Christ is Risen

That’s the importance of the day. Jesus the Christ is risen from the dead.

A few words on some of the symbolism, The term Easter comes from the old Anglo-Saxon goddess of spring, although the only real mention is from the Venerable Bede. The egg being proscribed during Lent was offered in abundance at Easter and is an obvious metaphor for rebirth. There is some evidence for a hare hunt being traditional on Good Friday but, it’s a fairly obvious sign of “go forth, be fruitful, and multiply” anyway.

For God so loved the world, that he gave his only begotten Son, that whosoever believeth in him should not perish, but have everlasting life.

And so we come to the crux of the matter. The triumph over original sin and death itself. For if you believe in the Christ and his message you will have eternal life. This is what set Christianity apart, the doctrine of grace. For if you truly repent of your sins, and attempt to live properly, you will be saved. Not by your works, especially not by your wars and killing on behalf of your faith, valid and just though they may be,  but by your faith and your faith alone. For you serve the King of Kings.

Easter: Past and Present

source-of-power-15-nov-2009-15-638I sit here now, in the dark of an early Nebraska Saturday morn, and look back over the week we call Easter week and think it truly named.

That’s because a week ago, I was watching a friend of mine founder in a situation, not of their making, which was coming very close to stealing their soul. Who or what was involved in that situation is none of our business, but I was deeply concerned, they had not all that long ago come into conflict with their local church, and everything had gone downhill from there. They were indeed showing uncommon valor, and I was mostly reduced to the role of a spectator, not least since I had not the gleam of an idea of the solution either. But I surely resembled the Disciples on that long-ago weekend. As  Rev. Brian Hamer says in his sermon for tomorrow:

On the evening of the first Easter Sunday, the disciples were locked in the upper room for fear of the Jews. They were filled with fear, doubt, and dread over their past, their present, and their future. Yes, the disciples were scared to death. But it was in the midst of their fear and doubt that Jesus came and stood in the midst of them and said, “Peace be with you.” Even in the original language, Jesus’ first word to them is “peace.” See how this word is loaded with rich Gospel! Peace for Peter, who denied the Lord. Peace for Peter, James, and John, who slept in Jesus’ moment of need in the garden. Peace for the ten disciples who fled from the cross. And Jesus gave them the proof of God’s peace by showing them His hands and His side, the marks and proof of the crucifixion. This is the Man who was wounded for their transgressions and bruised for their iniquities. The disciples were filled with joy as the reality of Jesus’ resurrection gradually dawned upon them. Christ is risen! He is risen indeed!

And so, as I sat here, and worried, and fretted, and tried to find a solution, for my friend, and yes for myself, I mostly missed the glory of Easter, due to my earthly concerns.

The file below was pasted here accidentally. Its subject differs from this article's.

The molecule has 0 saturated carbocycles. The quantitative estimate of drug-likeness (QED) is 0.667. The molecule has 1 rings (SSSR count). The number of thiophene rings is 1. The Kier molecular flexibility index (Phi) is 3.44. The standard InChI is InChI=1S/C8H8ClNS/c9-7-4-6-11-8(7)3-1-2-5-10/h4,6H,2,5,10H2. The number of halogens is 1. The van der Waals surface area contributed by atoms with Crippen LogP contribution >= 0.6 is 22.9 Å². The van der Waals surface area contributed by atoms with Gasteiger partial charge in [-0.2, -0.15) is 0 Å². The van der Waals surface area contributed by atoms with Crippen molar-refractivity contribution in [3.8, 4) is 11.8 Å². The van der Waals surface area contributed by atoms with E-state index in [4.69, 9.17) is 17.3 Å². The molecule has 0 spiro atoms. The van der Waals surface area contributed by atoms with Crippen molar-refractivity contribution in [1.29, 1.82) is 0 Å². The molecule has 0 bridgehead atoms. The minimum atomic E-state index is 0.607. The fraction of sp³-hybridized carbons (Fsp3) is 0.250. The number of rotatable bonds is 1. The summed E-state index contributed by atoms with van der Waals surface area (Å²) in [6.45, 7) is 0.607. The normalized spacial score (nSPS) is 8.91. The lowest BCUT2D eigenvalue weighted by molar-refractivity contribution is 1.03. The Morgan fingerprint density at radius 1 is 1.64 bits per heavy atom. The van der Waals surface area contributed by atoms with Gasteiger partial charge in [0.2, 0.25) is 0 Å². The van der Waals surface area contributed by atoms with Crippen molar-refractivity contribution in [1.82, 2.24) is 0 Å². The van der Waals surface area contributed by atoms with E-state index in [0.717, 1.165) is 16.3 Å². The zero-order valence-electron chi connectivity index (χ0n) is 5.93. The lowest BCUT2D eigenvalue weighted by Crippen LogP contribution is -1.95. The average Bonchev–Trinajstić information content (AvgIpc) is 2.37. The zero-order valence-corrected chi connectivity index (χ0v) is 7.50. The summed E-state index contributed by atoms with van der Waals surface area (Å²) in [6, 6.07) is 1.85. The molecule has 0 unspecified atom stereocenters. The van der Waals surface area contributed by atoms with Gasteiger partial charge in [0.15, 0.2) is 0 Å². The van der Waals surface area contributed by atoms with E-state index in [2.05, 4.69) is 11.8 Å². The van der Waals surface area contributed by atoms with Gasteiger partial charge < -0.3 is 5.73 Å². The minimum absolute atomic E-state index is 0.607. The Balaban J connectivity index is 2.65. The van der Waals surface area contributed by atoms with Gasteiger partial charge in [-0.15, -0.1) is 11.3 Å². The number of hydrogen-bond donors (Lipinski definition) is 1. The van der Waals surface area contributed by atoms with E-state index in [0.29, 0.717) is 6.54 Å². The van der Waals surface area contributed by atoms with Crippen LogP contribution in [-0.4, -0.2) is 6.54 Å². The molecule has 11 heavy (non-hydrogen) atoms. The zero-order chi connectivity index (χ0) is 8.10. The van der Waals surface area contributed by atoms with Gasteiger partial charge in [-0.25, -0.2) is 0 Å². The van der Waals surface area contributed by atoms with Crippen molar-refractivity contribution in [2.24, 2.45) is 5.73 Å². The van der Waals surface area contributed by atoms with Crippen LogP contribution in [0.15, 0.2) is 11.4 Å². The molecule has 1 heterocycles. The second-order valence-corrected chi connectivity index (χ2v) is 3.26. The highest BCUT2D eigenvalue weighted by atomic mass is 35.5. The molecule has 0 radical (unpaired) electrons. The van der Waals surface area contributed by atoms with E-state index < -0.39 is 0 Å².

And yet God works in miraculous ways, and at the end of Sunday, my friend was extricated from the situation and was able to bring another friend of ours out as well, simply because God gave them, as he did St. Thomas, a view of His grievous wounds, allowing them to see the truth, and then He gave them the courage to take control of the situation. The Epistle for tomorrow in the historic one year Lutheran Lectionary is 1 John 5 4-10.

For whatsoever is born of God overcometh the world: and this is the victory that overcometh the world, even our faith. Who is he that overcometh the world, but he that believeth that Jesus is the Son of God? This is he that came by water and blood, even Jesus Christ; not by water only, but by water and blood. And it is the Spirit that beareth witness, because the Spirit is truth. For there are three that bear record in heaven, the Father, the Word, and the Holy Ghost: and these three are one. And there are three that bear witness in earth, the Spirit, and the water, and the blood: and these three agree in one. If we receive the witness of men, the witness of God is greater: for this is the witness of God which he hath testified of his Son. 10 He that believeth on the Son of God hath the witness in himself: he that believeth not God hath made him a liar; because he believeth not the record that God gave of his Son.

And so it has proved, in fact, God has even found my friends a new church, in a new city, a new job, and another person worthy of their love. Truly a new Easter for them. The 1928 Book of Common Prayer reminds us:

O, ALMIGHTY God, who art a strong tower of defence unto thy servants against the face of their enemies; We yield thee praise and thanksgiving for our deliverance from those great and apparent dangers wherewith we were compassed. We acknowledge it thy goodness that we were not delivered over as a prey unto them; beseeching thee still to continue such thy mercies towards us, that all the world may know that thou art our Saviour and mighty Deliverer; through Jesus Christ our Lord. Amen.